Tonight, Ambassador Zalmay Khalilzad kicked off the Center for the Study of American Democracy’s conference with a keynote address on the question of whether or not the United States should promote democracy abroad. Khalilzad, an international relations expert, served as the United States’ Ambassador to the United Nations, Iraq and Afghanistan under the Bush administration. He focused most of address on how questions of democracy promotion relate to our most recent conflicts in the middle east.
In the past few years, two documentary films have been released that paint contrasting portraits of the state of American education. In Davis Guggenheim’s Waiting for Superman, low-income, prominently minority students long for educational opportunity, but are trapped in failing schools where teachers unions serve as a bulwark to reform and accountability. The solution: the style of education reform endorsed by George W. Bush that emphasizes greater flexibility in the hiring and firing of teachers, longer hours and public school choice particularly with charter schools. The second film, Race to Nowhere, not so subtly alludes to Obama’s marquee educational policy. Upper middle class students struggle with the high stakes of standardized testing and the college admission process, pressure that drives students to physical illness and even suicide. The solution: less emphasis on the sort of high stakes tests and data driven reforms that Waiting for Superman so passionately advocates. Continue reading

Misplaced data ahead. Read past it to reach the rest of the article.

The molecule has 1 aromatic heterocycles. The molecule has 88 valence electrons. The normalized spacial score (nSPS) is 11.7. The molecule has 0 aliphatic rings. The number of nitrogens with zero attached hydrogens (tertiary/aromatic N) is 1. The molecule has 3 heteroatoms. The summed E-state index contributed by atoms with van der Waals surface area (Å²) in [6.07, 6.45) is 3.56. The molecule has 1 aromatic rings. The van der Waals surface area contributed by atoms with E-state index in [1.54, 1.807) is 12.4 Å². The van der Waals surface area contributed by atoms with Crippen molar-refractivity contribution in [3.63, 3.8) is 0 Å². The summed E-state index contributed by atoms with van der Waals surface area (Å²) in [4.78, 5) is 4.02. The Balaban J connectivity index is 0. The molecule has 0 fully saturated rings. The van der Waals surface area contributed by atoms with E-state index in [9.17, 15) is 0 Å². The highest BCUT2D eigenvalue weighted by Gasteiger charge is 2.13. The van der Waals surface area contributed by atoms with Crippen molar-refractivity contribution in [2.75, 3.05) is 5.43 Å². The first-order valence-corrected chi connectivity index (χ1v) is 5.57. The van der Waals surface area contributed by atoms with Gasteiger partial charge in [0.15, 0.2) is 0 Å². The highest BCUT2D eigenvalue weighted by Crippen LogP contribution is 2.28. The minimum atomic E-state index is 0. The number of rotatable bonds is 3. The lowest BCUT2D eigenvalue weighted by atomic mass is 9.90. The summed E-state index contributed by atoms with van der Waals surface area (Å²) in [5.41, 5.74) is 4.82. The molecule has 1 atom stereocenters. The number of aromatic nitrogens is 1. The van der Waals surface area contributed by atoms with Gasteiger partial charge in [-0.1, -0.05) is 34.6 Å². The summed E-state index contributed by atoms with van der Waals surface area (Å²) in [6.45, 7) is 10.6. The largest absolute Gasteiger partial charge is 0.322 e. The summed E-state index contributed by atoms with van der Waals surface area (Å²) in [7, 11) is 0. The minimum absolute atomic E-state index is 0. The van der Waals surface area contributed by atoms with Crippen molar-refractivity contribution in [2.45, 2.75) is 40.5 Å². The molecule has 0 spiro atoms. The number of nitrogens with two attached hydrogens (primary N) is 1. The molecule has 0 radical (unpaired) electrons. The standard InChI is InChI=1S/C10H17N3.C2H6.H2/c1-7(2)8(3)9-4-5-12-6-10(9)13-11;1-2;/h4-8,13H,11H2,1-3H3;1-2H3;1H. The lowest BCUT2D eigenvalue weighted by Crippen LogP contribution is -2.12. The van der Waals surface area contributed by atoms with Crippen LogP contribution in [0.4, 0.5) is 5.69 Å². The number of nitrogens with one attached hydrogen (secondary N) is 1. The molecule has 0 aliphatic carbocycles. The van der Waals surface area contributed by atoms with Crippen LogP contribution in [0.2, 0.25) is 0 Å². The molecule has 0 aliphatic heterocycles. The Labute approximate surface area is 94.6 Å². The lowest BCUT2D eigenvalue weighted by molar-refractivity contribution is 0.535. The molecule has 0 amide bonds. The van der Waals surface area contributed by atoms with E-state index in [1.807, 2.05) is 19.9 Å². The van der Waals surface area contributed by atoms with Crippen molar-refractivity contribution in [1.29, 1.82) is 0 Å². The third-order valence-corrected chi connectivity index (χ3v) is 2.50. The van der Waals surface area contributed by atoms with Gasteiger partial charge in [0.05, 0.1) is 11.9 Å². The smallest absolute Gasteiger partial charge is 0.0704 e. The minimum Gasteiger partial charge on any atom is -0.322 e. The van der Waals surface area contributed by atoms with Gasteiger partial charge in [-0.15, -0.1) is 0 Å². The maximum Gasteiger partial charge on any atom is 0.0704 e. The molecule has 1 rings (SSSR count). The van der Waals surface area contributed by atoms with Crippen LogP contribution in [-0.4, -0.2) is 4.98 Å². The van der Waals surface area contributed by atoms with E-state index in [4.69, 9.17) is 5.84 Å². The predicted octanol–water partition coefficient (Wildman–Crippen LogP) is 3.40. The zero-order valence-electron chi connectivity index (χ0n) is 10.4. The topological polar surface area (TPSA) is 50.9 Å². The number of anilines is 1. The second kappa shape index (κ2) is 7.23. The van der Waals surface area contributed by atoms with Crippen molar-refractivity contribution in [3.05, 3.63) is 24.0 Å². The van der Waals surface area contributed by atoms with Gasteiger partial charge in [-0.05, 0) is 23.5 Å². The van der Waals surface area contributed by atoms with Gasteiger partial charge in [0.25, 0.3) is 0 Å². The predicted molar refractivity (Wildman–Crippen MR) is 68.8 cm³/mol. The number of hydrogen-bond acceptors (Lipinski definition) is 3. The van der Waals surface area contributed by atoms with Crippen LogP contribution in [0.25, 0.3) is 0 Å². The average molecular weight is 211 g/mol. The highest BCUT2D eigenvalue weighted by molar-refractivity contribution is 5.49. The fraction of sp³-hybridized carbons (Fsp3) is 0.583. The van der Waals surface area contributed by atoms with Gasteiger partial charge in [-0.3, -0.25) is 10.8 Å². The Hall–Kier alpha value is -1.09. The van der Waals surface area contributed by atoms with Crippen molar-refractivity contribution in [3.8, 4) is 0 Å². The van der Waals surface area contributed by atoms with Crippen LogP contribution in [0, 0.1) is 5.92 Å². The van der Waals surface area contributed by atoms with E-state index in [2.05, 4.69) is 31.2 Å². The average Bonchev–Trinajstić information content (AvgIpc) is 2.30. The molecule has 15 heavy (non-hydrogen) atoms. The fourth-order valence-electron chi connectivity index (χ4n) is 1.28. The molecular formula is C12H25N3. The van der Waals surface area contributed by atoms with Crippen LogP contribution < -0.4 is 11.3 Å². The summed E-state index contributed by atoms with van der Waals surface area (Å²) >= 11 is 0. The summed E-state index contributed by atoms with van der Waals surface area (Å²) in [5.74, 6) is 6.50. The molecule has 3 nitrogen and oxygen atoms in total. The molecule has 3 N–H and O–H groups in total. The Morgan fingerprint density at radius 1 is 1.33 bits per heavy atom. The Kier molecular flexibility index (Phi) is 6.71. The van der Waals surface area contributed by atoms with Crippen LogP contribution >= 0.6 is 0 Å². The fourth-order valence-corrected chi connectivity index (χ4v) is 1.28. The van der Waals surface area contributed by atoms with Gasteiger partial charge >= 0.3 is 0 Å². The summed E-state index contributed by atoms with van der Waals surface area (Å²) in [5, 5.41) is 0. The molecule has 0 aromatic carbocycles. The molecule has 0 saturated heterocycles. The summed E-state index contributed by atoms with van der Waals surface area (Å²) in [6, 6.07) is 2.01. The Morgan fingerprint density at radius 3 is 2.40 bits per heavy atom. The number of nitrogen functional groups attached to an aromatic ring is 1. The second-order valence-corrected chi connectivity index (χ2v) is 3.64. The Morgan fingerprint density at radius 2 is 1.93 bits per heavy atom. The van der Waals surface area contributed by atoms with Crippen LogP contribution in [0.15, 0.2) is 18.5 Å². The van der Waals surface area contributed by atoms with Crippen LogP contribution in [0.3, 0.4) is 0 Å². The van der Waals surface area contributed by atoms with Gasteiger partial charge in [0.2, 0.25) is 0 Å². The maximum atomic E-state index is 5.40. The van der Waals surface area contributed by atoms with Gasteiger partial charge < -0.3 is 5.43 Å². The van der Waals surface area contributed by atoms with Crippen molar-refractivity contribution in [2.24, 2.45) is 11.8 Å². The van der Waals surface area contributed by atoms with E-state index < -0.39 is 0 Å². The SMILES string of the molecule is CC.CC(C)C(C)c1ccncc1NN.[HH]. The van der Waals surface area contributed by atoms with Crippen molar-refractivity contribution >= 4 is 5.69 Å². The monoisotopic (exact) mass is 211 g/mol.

Last night, Agora, the Kenyon Democrats and the Kenyon Observer hosted a great discussion ahead of next week’s Center for the Study of American Democracy conference, entitled “should America promote democracy abroad?”
The interesting and informal conversation asked both that question itself as well as what that question means: what do we mean by democracy? Continue reading
The A.V. is TKO’s occasional foray into politics via multimedia.
On top of being an Academy Award nominated actor and occasional indie rock singer, Ryan Gosling is also quite the political activist. He’s campaigned against slaughterhouse cruelty, supported the clean up after Hurricane Katrina, and is now narrating and producing a new documentary about political apathy amongst today’s young people. The film, called #ReGENERATION, will be released in May and deals with this generation’s social and political frustration that lead to the Occupy Wall Street movement. I’ve posted the trailer above and it’s worth checking out, if only to see a parade of radical and conservative luminaries like Noam Chomsky, Andrew Bacevich, and the late Howard Zinn bemoan the current state of cynicism among today’s youth and ponder the factors that contributed to that cynicism. Continue reading